Guest Commentary: Killing for Life Returns
The late twentieth century rise of antiabortion violence grew out of a sense that America was severing its ties to God and all things good. To prolifers, abortion was a sign of national inhumanity and increasing antichristian barbarism. Racist prolifers argued that abortion was a bourgeoning Jewish-engineered industry geared toward a white Christian genocide and praised those who killed abortion providers. “So-called doctors who commit murder on unborn white babies deserve our undying hatred. It’s a miracle that more of them haven’t been terminated. Men such as Paul Hill are heroes for eliminating baby killers and saving the lives of unborn beautiful white babies,” a Klansman said in 1994 after Hill murdered Dr. John Bayard Britton in Florida.
Carol Mason is the author of Killing for Life: The Apocalyptic Narrative of Pro-life Politics (Cornell, 2002) and the forthcoming Reading Appalachia from Left to Right: Conservatives and the 1974 Kanawha County Textbook Controversy, also from Cornell. Mason is an Associate Professor and Director of Gender and Women's Studies at Oklahoma State University. She received her PhD from the University of Minnesota and was a recipient of a Rockefeller Foundation for the Humanities Scholar in Residence grant in 2002.
Less bigoted prolife perspectives also entailed a sense of escalating evil. In inventing the term “partial birth” to demonize late-term abortions, for example, Janet Folger coined a phrase in 1995 that perpetuated the idea that the country was savagely dismembering its young in unprecedented ways, despite the fact that abortion rates had actually gone down.
Under the force of this apocalyptic thinking, blockading and bombing reproductive health facilities in the 1980s gave way to even more aggressive tactics in the 1990s. Instead of trying to close clinics, abortion opponents used anti-personnel bombs built to maim people. In Alabama in January 1998 one nail-filled bomb was set to go off about twenty minutes before a second explosive was detonated so that the media would be there to witness the wrath suffered by any law enforcement and rescuers who had rushed to the scene. When that same bombing strategy was apparently used by Al Qaeda, which flew one plane into the first World Trade Center tower about twenty minutes before the second one crashed into its twin, it was no longer possible to deny that what had been going on in the name of defending the unborn was terrorism.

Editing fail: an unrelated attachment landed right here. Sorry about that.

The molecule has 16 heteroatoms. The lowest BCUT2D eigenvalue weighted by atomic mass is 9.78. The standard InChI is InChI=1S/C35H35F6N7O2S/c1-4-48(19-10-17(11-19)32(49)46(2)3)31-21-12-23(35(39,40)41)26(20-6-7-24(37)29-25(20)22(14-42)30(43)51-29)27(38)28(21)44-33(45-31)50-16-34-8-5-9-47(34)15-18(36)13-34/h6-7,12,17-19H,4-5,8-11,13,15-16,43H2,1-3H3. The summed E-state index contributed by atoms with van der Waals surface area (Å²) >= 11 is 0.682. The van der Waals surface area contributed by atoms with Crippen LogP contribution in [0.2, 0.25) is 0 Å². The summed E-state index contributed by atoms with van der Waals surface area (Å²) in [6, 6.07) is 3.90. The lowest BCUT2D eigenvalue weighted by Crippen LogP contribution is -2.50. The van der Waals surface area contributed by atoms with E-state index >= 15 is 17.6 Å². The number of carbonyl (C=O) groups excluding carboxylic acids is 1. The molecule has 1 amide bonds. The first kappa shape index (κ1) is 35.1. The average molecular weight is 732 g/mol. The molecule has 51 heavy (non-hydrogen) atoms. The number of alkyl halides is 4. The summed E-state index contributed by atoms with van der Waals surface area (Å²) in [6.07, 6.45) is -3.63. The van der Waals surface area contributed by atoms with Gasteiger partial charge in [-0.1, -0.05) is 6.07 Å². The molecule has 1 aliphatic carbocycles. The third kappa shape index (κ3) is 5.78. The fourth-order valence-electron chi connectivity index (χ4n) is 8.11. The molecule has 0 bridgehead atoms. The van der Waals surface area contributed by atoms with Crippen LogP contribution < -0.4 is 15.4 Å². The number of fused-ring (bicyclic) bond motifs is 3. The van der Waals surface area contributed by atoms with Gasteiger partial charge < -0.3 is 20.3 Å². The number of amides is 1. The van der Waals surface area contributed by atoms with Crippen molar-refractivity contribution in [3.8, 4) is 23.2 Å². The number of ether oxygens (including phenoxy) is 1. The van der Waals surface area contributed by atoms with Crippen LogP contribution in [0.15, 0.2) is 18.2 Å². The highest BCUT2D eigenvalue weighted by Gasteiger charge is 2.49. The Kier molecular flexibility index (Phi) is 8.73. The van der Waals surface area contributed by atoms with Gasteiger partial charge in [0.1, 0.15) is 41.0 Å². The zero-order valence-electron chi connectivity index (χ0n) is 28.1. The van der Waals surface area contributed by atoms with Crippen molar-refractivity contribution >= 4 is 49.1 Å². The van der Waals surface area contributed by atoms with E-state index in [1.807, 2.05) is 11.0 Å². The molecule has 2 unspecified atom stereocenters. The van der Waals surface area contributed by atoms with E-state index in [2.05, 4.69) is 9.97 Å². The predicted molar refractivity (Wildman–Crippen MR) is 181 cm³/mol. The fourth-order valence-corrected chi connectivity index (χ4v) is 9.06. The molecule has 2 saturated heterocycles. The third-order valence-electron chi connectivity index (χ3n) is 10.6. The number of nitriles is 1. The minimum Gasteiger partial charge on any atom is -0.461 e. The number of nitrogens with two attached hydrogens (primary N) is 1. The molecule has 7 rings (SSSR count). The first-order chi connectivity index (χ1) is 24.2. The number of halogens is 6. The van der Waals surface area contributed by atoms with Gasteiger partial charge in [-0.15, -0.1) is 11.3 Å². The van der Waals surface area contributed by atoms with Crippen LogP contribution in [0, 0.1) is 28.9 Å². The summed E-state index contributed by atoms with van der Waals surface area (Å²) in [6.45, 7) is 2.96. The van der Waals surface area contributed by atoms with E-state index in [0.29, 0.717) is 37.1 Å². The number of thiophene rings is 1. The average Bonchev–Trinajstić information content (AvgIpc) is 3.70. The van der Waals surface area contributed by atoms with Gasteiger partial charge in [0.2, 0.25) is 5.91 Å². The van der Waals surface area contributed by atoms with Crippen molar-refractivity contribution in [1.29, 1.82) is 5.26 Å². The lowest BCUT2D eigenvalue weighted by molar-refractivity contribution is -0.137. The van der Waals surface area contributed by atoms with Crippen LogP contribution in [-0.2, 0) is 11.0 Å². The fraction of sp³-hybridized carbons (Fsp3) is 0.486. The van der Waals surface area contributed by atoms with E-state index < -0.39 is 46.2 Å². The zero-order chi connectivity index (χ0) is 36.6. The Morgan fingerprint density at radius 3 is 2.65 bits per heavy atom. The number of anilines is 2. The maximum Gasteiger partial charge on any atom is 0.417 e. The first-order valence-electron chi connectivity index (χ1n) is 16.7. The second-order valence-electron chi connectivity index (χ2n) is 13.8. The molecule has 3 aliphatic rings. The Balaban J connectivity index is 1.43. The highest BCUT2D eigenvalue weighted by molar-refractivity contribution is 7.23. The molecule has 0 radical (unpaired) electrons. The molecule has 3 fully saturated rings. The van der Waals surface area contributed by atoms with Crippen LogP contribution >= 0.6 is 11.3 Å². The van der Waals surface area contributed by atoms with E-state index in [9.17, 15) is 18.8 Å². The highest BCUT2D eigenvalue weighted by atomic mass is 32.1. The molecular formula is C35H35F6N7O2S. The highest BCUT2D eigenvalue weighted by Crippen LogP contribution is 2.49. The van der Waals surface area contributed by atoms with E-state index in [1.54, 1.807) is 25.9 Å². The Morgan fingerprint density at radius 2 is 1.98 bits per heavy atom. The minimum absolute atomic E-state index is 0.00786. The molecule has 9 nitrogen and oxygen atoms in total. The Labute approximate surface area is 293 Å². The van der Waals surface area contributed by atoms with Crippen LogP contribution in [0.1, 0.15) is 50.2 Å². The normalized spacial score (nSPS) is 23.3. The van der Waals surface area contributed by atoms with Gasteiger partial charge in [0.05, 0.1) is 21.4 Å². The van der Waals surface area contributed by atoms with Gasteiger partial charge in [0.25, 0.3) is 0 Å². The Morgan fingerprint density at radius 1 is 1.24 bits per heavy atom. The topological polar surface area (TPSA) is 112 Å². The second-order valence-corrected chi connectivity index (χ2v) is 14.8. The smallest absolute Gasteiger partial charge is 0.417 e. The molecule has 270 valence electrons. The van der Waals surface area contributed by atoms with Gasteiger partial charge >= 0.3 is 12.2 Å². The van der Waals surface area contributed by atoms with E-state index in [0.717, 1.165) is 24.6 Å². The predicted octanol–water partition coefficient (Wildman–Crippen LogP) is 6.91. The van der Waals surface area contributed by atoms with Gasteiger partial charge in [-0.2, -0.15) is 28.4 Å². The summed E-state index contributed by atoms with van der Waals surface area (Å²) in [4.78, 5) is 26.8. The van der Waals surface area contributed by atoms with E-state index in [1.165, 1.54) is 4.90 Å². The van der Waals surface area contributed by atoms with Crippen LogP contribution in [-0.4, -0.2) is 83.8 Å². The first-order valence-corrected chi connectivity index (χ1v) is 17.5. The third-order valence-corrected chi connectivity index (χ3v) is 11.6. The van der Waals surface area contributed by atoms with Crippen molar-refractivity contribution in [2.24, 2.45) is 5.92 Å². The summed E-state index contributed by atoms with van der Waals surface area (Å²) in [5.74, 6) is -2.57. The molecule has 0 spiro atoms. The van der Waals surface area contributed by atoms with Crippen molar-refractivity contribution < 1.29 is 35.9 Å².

In November 2001, the anthrax scares sent by a prolifer to news media and politicians were the last large-scale, high-profile antiabortion domestic terrorism. After 9/11, the government could no longer turn a blind eye to the same tactics that caused us to launch a war on terror. Antiabortion violence became recognizable as domestic terrorism and consequently decreased significantly. The apocalyptic sense that the world was spinning out of control was refocused on an external enemy, the “evil-doers” in Iraq. Plus we had a president who made prolifers feel their voices were heard.
The recent election of a Black prochoice president has the potential to return that sense of urgency to the matter of abortion. The killing of Dr. Tiller in church on Sunday recalls the murder of Dr. Barnett Slepian, who was picked off by a sniper after coming home from religious services in 1998. Like Slepian’s killer, the suspect in Tiller’s assassination, Scott Roeder, has compared abortion providers to Nazi doctors. This is not just an appropriation of rhetoric, but a twisted logic in which Christian White men see themselves in the “unborn” as innocents whose persecution is as great as – or greater than -- that of Jews or blacks. It should come as no surprise that Roeder appears to be enmeshed in the right-wing populist “Patriot” movement. Both movements share an apocalyptic idea that evil is on the rise. As protests of President Obama’s recent visit to Notre Dame made clear, even mainstream prolifers no longer see abortion as just a sin among many other sins, but as an “intrinsic evil.” The murder of Dr. Tiller suggests that a sense of an impending cultural Armageddon – that apocalyptic battle with “evil-doers” -- may be returning to the homeland.
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